The pandemic has made good internet access more important than ever, with school closures and changes between in-person and remote learning. As classes get moved online, both teachers and students are having to adapt and work with the internet that’s available to them. If you live in a location where internet access isn’t an issue that makes the transition to online learning much easier. For some that live rural, having sufficient internet for online learning may not have been an option; until Elon Musk’s Starlink.
What Is Starlink And How Does It Work?
SpaceX Starlink internet service uses hundreds of satellites in low earth orbit (LEO) to provide low-latency, high-speed internet service to rural and remote locations.
Starlink is making it possible for those in rural and remote locations to access high-speed internet at a reasonable cost. Demand is so strong that wait times to purchase and receive services can be very long.
Starlink is a no-contract, unlimited satellite internet provider.
Users are required to pay a one-time upfront fee for the Starlink kit; in Ontario, Canada this was CAD$806.82. This included the dish, wifi router, power supply, cables, mounting tripod, and shipping. After that, there’s a flat monthly fee of CAD$145.77.
Remote Learning With Starlink
Prior to Starlink we were using an LTE connection which provided adequate service, but it was very costly. When we first installed Starlink in March of 2021, our then 5-year-old son was at home doing remote learning. We were excited to switch over to Starlink and start bringing down our monthly internet costs.
Starlink was in beta testing at the time and we experienced daily interruptions (usually only seconds at a time). Having intermittent to no signal became frustrating for our son. His classes would freeze or he would miss his turn due to a momentary drop. Eventually, we were using the LTE back-up daily.
In January 2022 after the winter break, all students in Ontario elementary schools were switched to remote learning. This time the overall Starlink internet connection was almost perfect, with only a single instant that really stood out. There was one day when Starlink had a worldwide outage that lasted approximately 1 hour, during this time we used our LTE backup. It was reported that the disruption to service was due to the release of 46 low orbit satellites the day prior which caused outages across the network. Thankfully a long period of connection loss doesn’t occur often.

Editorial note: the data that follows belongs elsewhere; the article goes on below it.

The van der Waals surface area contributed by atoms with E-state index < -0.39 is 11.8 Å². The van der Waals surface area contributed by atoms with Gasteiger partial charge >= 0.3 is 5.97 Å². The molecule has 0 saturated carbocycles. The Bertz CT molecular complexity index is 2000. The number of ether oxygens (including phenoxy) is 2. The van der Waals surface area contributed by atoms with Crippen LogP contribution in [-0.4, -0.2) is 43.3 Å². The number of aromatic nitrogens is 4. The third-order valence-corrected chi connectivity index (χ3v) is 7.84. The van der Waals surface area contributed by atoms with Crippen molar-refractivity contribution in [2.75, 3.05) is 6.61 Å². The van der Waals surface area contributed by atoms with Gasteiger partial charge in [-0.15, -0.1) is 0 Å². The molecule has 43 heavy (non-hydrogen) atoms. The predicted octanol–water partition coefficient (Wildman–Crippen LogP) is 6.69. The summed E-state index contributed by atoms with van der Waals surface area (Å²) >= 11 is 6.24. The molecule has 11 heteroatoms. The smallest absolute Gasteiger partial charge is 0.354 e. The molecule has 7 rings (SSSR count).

Connecting Rural & Remote Communities
The available internet options in rural locations might not be great or good enough for remote learning and can be very expensive. We were fortunate to have a good LTE connection with Rogers. When we first moved to our current location we used Bell and the LTE was poor. The DSL we used was Xplornet which was basically worse than nothing 😜. So much so that they contacted us offering to half the cost of their service and we still cancelled on the spot. We know of many people who live rural and have poor cell phone connections and their only choice for the internet is Xplornet. Some of them are still waiting for Starlink service (hang in there guys!).
As we continue further into this pandemic, and as the numbers continue to rise we can anticipate more school closures and remote learning. Starlink continues to improve and therefore we can expect an improvement each time we are switched back to remote learning.
If you are interested to learn more about our experience using Starlink, check it out here.